Even the musicians behind Mexico's infamous narcocorridos have become nervous about the country's violence.
In his new book “May They Bury Me With Narcocorridos,” author Edmundo Pérez documents the roots of the musical genre and the stories of the musicians murdered due in part to their work setting the legends of the country's drug cartels to song. Narcocorridos adapt the format of the corrido, a storytelling folksong popular along the U.S.-Mexico border that emerged at the beginning of the twentieth century as a way to glorify the heroes of the Mexican Revolution. But instead of war heroes, narcocorridos sing the praises of drug cartel leaders.
It’s not the safest way to make it as a musician. A favorable narcocorrido can fetch anywhere from $5,000 to $10,000, according to Pérez. On the other hand, musicians who associate with drug cartels often end up killed. Pérez’s research tuned up some 50 narcocorrido musicians who died in circumstances that led the author to suspect the involvement of drug cartels.
Most of the musicians mentioned in Perez's new book were murdered in the years since 2006, when singer Valentín Elizalde was shot to death in his truck by a group of assassins. That same year, President Felipe Calderón launched a full frontal assault on the country’s drug cartels. The ensuing violence has left over 50,000 Mexicans dead.
Watch Valentín Elizalde perform the narcocorrido “To My Enemies” below.
The uptick in violence has made musicians who play narcocorridos weary of the artform.
“There’s been a change in attitude,” Pérez told The Associated Press. “Before, the groups traveled by bus, with a big sign. Now they go in trucks, each member by himself, and they meet up at the site of the concert.”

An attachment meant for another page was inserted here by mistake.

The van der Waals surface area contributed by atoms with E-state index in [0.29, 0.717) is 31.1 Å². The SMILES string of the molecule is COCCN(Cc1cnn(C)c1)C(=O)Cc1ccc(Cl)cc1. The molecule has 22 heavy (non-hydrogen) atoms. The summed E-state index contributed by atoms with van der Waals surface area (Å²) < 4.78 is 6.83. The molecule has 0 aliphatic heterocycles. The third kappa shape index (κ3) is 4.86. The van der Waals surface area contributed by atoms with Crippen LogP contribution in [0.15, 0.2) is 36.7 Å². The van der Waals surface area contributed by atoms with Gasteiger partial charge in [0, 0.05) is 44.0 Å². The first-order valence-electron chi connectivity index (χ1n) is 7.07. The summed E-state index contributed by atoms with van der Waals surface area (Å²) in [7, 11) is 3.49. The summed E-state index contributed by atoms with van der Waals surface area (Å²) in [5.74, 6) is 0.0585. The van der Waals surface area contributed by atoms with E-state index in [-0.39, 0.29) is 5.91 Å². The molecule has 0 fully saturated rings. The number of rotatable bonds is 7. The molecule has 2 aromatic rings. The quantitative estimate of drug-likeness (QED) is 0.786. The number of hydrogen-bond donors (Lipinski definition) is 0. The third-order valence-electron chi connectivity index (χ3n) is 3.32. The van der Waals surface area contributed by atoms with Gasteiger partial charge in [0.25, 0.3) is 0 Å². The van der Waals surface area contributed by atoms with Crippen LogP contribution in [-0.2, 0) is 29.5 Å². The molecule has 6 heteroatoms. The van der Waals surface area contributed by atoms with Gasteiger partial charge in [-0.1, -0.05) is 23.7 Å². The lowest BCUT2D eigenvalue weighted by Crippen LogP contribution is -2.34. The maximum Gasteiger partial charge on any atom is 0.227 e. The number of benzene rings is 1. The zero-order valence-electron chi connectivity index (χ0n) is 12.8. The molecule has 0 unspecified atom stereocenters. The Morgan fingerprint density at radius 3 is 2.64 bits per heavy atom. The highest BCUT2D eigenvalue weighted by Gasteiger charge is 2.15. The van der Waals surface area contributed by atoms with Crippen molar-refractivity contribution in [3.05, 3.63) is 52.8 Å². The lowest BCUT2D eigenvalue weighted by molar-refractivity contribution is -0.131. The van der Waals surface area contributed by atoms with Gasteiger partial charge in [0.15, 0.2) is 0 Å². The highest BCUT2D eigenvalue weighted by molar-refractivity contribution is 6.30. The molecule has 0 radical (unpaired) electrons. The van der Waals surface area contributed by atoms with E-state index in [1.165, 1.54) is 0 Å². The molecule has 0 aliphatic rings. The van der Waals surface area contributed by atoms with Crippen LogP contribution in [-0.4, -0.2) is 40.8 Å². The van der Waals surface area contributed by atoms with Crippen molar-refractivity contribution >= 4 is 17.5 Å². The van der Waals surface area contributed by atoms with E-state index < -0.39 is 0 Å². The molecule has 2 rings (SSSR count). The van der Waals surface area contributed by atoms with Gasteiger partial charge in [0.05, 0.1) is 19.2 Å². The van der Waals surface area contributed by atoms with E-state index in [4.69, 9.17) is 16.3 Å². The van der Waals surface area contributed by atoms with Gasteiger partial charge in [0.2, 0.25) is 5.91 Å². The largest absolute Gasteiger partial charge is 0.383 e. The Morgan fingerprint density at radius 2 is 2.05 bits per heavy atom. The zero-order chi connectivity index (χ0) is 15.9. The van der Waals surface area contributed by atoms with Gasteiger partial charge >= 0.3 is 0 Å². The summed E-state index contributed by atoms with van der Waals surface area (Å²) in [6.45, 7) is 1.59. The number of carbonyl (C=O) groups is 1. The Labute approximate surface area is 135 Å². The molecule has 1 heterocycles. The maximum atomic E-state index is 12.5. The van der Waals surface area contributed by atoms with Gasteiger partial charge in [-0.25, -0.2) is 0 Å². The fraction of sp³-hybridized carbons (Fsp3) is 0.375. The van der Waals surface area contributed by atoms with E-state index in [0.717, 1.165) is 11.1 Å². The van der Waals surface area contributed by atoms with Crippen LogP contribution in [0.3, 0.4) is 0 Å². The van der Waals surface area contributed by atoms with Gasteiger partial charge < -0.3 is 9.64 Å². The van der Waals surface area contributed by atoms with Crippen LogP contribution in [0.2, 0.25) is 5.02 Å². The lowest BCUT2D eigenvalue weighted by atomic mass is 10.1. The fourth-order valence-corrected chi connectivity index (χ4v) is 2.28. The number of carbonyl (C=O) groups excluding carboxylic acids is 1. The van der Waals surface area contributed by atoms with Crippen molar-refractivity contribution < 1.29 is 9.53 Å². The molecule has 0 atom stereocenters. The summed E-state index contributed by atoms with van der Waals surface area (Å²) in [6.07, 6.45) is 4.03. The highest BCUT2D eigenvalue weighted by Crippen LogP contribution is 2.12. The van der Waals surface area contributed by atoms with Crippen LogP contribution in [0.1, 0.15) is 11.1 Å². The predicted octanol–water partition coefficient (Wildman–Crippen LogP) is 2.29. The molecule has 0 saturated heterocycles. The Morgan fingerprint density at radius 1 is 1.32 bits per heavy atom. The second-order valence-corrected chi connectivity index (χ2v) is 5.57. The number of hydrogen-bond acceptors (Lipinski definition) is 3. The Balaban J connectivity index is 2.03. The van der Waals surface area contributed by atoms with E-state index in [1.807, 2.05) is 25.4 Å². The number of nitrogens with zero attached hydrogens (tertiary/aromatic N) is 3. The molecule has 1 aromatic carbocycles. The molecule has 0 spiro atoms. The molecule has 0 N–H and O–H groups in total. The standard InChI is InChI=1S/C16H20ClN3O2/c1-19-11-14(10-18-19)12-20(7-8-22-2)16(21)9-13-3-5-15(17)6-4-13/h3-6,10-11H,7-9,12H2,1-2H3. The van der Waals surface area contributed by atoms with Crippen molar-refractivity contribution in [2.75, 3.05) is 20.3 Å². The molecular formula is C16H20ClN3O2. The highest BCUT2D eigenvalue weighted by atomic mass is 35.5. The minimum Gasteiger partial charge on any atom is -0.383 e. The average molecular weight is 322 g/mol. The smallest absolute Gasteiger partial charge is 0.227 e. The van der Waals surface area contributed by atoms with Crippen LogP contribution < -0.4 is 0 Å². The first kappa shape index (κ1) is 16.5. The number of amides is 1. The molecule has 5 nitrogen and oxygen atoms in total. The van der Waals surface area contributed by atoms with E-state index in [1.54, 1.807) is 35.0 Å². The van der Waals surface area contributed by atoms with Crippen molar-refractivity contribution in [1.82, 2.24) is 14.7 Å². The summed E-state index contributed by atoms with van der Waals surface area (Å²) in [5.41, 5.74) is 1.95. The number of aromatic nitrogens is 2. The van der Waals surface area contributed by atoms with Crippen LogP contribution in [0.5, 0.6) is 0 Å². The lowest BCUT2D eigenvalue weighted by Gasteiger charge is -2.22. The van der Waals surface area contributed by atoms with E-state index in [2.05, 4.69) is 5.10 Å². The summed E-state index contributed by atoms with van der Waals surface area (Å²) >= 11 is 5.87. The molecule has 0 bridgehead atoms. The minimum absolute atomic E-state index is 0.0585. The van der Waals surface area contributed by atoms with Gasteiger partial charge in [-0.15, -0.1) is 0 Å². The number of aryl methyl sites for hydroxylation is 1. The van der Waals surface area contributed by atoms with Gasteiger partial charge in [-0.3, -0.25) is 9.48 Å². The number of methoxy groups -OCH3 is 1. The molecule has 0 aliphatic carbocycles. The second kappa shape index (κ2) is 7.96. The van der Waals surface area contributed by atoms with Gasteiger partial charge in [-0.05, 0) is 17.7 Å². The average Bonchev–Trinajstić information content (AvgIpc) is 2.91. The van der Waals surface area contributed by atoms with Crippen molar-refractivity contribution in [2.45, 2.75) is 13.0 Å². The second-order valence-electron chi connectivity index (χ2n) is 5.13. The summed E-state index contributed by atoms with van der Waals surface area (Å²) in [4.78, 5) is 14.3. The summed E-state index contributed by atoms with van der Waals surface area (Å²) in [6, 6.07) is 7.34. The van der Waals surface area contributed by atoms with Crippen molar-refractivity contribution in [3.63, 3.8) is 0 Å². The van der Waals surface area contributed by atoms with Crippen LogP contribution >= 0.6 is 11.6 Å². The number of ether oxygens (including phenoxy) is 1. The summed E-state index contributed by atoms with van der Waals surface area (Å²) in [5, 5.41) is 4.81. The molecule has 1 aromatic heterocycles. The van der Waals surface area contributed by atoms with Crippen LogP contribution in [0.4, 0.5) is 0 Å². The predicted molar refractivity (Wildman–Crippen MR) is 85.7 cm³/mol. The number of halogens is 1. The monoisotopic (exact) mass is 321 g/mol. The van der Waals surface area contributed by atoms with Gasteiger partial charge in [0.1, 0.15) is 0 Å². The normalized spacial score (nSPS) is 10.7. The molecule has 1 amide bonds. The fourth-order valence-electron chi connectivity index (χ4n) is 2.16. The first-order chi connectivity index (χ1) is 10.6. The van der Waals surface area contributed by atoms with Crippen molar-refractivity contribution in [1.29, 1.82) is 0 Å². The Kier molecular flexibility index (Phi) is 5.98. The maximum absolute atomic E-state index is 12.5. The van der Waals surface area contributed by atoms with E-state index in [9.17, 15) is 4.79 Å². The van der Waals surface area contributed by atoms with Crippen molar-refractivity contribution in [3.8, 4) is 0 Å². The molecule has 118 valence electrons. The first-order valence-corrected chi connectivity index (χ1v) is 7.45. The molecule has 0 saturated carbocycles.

Drug violence has also prompted local governments to crack down on the music since at least 2002, The Associated Press reports.
Grammy-award winning band Los Tigres del Norte found themselves banned from playing in the city of Chihuahua earlier this year, because of their narcocorrido “Queen of the South,” about a fictional female drug dealer, according to the BBC. Chihuahua banned the performance of narcorridos last year.
In the neighboring state of Sinaloa, Gov. Mario López Valdés issued a decree banning narcocorridos from venues that sell alcohol last year. The move sparked criticism from free speech advocates, like the Article 19 Association -- an organization named for the section of the Mexican Constitution that delineates human rights recognized inside the country.
“The only thing that narcocorridos do is narrate reality,” Cinthya Cárdenas of the Article 19 Association told Mexican daily La Jornada. Cárdenas disputes the idea that the music itself leads to murder.
Whether or not the narcocorridos breed violence, Pérez’s research shows that the personal relationships musicians forge with cartel leaders expose them to danger. Bands that play narcocorridos often play parties thrown by drug bosses. Most of the narcocorrido musician murders followed perceived betrayals or fights over women.
“We don’t know how the next government will confront the violence,” Pérez told The Associated Press. “But the bands will keep on playing.”
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